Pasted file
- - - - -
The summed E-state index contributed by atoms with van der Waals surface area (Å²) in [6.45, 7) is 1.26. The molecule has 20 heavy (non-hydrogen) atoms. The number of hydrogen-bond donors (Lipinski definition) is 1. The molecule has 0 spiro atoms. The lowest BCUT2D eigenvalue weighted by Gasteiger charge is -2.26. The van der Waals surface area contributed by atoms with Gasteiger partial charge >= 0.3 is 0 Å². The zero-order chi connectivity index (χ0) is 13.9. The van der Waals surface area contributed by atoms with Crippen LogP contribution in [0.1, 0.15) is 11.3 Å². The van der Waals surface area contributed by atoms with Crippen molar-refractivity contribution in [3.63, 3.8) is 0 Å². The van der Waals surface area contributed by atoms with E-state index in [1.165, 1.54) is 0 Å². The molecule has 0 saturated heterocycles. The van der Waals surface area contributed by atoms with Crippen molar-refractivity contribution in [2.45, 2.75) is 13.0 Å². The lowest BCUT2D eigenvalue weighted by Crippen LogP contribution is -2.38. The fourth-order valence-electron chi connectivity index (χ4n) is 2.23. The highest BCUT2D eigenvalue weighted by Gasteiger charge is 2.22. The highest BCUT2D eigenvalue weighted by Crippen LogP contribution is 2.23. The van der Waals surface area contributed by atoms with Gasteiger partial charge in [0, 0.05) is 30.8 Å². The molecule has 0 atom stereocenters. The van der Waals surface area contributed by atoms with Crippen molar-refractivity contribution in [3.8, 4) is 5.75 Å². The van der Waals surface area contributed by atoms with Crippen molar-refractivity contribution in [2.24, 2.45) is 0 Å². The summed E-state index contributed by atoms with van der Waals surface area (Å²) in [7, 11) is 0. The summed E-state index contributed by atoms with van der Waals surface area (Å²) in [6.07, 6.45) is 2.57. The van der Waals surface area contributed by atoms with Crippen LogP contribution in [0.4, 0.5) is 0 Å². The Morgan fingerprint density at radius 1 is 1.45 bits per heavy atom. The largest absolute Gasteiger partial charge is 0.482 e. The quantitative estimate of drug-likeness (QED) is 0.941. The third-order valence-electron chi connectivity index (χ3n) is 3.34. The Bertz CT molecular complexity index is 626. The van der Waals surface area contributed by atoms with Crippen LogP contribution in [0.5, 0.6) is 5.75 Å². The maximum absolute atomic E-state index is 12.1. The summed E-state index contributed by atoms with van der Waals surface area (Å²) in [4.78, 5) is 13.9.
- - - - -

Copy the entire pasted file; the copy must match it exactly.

The summed E-state index contributed by atoms with van der Waals surface area (Å²) in [6.45, 7) is 1.26. The molecule has 20 heavy (non-hydrogen) atoms. The number of hydrogen-bond donors (Lipinski definition) is 1. The molecule has 0 spiro atoms. The lowest BCUT2D eigenvalue weighted by Gasteiger charge is -2.26. The van der Waals surface area contributed by atoms with Gasteiger partial charge >= 0.3 is 0 Å². The zero-order chi connectivity index (χ0) is 13.9. The van der Waals surface area contributed by atoms with Crippen LogP contribution in [0.1, 0.15) is 11.3 Å². The van der Waals surface area contributed by atoms with Crippen molar-refractivity contribution in [3.63, 3.8) is 0 Å². The van der Waals surface area contributed by atoms with E-state index in [1.165, 1.54) is 0 Å². The molecule has 0 saturated heterocycles. The van der Waals surface area contributed by atoms with Crippen molar-refractivity contribution in [2.45, 2.75) is 13.0 Å². The lowest BCUT2D eigenvalue weighted by Crippen LogP contribution is -2.38. The fourth-order valence-electron chi connectivity index (χ4n) is 2.23. The highest BCUT2D eigenvalue weighted by Gasteiger charge is 2.22. The highest BCUT2D eigenvalue weighted by Crippen LogP contribution is 2.23. The van der Waals surface area contributed by atoms with Gasteiger partial charge in [0, 0.05) is 30.8 Å². The molecule has 0 atom stereocenters. The van der Waals surface area contributed by atoms with Crippen molar-refractivity contribution in [3.8, 4) is 5.75 Å². The van der Waals surface area contributed by atoms with Crippen molar-refractivity contribution in [2.24, 2.45) is 0 Å². The summed E-state index contributed by atoms with van der Waals surface area (Å²) in [7, 11) is 0. The summed E-state index contributed by atoms with van der Waals surface area (Å²) in [6.07, 6.45) is 2.57. The van der Waals surface area contributed by atoms with Crippen LogP contribution in [0.4, 0.5) is 0 Å². The Morgan fingerprint density at radius 1 is 1.45 bits per heavy atom. The largest absolute Gasteiger partial charge is 0.482 e. The quantitative estimate of drug-likeness (QED) is 0.941. The third-order valence-electron chi connectivity index (χ3n) is 3.34. The Bertz CT molecular complexity index is 626. The van der Waals surface area contributed by atoms with Crippen LogP contribution in [0.5, 0.6) is 5.75 Å². The maximum absolute atomic E-state index is 12.1. The summed E-state index contributed by atoms with van der Waals surface area (Å²) in [4.78, 5) is 13.9.